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Impact of the HIV epidemic and Anti-Retroviral Treatment policy on lymphoma incidence and subtypes seen in the Western Cape of South Africa, 2002-2009: Preliminary findings of the Tygerberg Lymphoma Study Group

dc.contributor.authorAbayomi, E. A.
dc.contributor.authorSomers, A.
dc.contributor.authorGrewal, R.
dc.contributor.authorSissolak, G.
dc.contributor.authorBassa, F.
dc.contributor.authorMaartens, D.
dc.contributor.authorJacobs, P.
dc.contributor.authorStefan, C.
dc.contributor.authorAyers, L. W.
dc.date.accessioned2011-05-15T16:18:15Z
dc.date.available2011-05-15T16:18:15Z
dc.date.issued2011
dc.identifier.citationTransfusion and Apheresis Science
dc.identifier.citation44
dc.identifier.citation2
dc.identifier.issn14730502
dc.identifier.other10.1016/j.transci.2011.01.007
dc.identifier.urihttp://hdl.handle.net/10019.1/14575
dc.description.abstractThe Tygerberg Lymphoma Study Group was constituted in 2007 to quantify the impact of HIV on the pattern and burden of lymphoma cases in the Western Cape of South Africa which currently has an HIV prevalence of 15%. South Africa has had an Anti-Retroviral Treatment (ART) policy and a roll-out plan since 2004 attaining 31% effective coverage in 2009. This study is designed to qualify and establish the impact of HIV epidemic and the ARV roll-out treatment program on the incidence of HIV Related Lymphoma (HRL). Early data document that despite the ART roll out, cases of HRL are increasing in this geographical location, now accounting for 37% of all lymphomas seen in 2009 which is an increase from 5% in 2002. This is in contrast to trends seen in developed environments following the introduction of ART. Also noted are the emergence of subtypes not previously seen in this location such as Burkitt and plasmablastic lymphomas. Burkitt lymphoma is now the commonest HRL seen in this population followed by diffuse large B-cell lymphoma subtypes. The reasons for this observed increase in HRL are not ascribable to improved diagnostic capacity as the tertiary institute in which these diagnoses are made has had significant expertise in this regard for over a decade. We ascribe this paradoxical finding to an ART treatment environment that is ineffective for a diversity of reasons, paramount of which are poor coverage, late commencement of ART and incomplete viral suppression. © 2011.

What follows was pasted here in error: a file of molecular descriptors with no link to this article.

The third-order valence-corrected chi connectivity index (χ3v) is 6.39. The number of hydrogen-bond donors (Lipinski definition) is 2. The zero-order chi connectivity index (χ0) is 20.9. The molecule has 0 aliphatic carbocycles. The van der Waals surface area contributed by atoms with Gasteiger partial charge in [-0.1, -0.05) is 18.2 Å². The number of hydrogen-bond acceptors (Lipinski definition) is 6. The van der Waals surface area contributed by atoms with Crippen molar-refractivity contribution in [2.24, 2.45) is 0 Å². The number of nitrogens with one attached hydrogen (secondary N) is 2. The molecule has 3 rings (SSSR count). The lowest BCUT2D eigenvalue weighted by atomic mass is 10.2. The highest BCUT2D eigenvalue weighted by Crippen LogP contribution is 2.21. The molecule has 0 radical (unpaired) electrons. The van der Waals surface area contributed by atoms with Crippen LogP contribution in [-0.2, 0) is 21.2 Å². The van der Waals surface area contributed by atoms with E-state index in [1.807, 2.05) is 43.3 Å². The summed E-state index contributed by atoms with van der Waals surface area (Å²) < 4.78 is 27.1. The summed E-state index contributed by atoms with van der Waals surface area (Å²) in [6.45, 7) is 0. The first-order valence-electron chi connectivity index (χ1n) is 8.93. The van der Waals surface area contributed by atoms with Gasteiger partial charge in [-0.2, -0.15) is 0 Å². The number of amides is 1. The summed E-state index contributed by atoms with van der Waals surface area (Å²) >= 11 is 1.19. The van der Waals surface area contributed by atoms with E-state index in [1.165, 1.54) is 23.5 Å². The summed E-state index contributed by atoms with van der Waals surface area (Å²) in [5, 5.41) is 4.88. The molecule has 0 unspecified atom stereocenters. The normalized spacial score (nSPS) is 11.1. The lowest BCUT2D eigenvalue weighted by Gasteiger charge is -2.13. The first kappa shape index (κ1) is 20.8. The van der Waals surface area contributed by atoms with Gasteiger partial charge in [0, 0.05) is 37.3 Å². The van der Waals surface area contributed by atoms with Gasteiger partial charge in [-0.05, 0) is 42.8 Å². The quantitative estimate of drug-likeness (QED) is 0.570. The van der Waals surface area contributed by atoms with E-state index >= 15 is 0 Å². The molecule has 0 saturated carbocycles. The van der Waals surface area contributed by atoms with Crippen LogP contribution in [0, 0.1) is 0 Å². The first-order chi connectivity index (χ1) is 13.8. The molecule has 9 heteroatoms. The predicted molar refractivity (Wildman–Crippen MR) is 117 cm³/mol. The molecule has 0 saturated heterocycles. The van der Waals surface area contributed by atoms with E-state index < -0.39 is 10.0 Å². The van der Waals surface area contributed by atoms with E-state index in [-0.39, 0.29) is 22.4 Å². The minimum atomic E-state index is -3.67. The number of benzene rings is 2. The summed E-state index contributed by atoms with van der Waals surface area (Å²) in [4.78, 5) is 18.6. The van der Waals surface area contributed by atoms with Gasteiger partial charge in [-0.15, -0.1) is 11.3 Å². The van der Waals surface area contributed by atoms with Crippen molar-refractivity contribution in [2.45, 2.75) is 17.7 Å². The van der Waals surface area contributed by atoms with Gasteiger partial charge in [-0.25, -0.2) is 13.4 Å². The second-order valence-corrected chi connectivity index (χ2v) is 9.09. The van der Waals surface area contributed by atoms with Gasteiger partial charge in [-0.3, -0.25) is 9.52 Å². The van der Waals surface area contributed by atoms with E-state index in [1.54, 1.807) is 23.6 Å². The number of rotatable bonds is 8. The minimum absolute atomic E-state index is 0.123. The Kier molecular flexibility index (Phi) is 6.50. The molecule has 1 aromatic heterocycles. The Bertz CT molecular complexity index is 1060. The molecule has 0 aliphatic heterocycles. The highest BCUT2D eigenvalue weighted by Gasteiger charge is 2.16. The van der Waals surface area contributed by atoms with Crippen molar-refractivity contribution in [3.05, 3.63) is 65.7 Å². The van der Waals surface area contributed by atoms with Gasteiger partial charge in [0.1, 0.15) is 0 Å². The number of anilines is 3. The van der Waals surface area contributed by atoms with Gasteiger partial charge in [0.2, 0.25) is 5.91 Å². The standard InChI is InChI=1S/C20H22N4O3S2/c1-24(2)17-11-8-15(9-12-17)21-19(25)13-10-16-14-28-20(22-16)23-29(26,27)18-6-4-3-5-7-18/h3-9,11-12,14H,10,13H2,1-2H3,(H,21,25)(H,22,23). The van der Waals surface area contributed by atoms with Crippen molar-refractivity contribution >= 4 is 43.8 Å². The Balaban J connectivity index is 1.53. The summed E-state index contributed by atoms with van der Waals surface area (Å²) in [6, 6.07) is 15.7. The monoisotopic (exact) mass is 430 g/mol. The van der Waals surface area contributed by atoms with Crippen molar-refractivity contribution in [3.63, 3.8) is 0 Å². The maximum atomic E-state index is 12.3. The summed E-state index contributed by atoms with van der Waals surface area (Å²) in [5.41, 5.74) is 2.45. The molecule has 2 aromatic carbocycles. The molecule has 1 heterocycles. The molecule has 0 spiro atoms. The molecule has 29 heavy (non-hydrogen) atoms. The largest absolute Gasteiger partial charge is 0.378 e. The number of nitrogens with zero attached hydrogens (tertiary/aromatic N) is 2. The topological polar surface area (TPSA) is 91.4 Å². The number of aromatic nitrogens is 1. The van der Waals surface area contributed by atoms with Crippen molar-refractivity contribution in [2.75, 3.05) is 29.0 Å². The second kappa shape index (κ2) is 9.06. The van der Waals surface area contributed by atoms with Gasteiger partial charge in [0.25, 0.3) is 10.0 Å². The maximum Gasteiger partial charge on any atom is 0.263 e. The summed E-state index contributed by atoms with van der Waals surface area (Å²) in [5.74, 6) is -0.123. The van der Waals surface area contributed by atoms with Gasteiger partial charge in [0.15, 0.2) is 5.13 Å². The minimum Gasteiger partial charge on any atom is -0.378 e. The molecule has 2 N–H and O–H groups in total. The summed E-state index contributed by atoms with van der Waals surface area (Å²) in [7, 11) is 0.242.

dc.subjectantiretrovirus agent
dc.subjectangiofollicular lymph node hyperplasia
dc.subjectarticle
dc.subjectBurkitt lymphoma
dc.subjectcancer incidence
dc.subjectdiagnostic procedure
dc.subjectepidemic
dc.subjectfollicular lymphoma
dc.subjecthealth care policy
dc.subjectHodgkin disease
dc.subjecthuman
dc.subjectHuman immunodeficiency virus infection
dc.subjecthuman tissue
dc.subjectimmunohistochemistry
dc.subjectlarge cell lymphoma
dc.subjectlymphoblastoma
dc.subjectlymphocytoma
dc.subjectlymphoma
dc.subjectmajor clinical study
dc.subjectmarginal zone lymphoma
dc.subjectperipheral T cell lymphoma
dc.subjectplasmablastic lymphoma
dc.subjectprimary effusion lymphoma
dc.subjectSouth Africa
dc.subjecttrend study
dc.titleImpact of the HIV epidemic and Anti-Retroviral Treatment policy on lymphoma incidence and subtypes seen in the Western Cape of South Africa, 2002-2009: Preliminary findings of the Tygerberg Lymphoma Study Group
dc.typeArticle
dc.description.versionArticle


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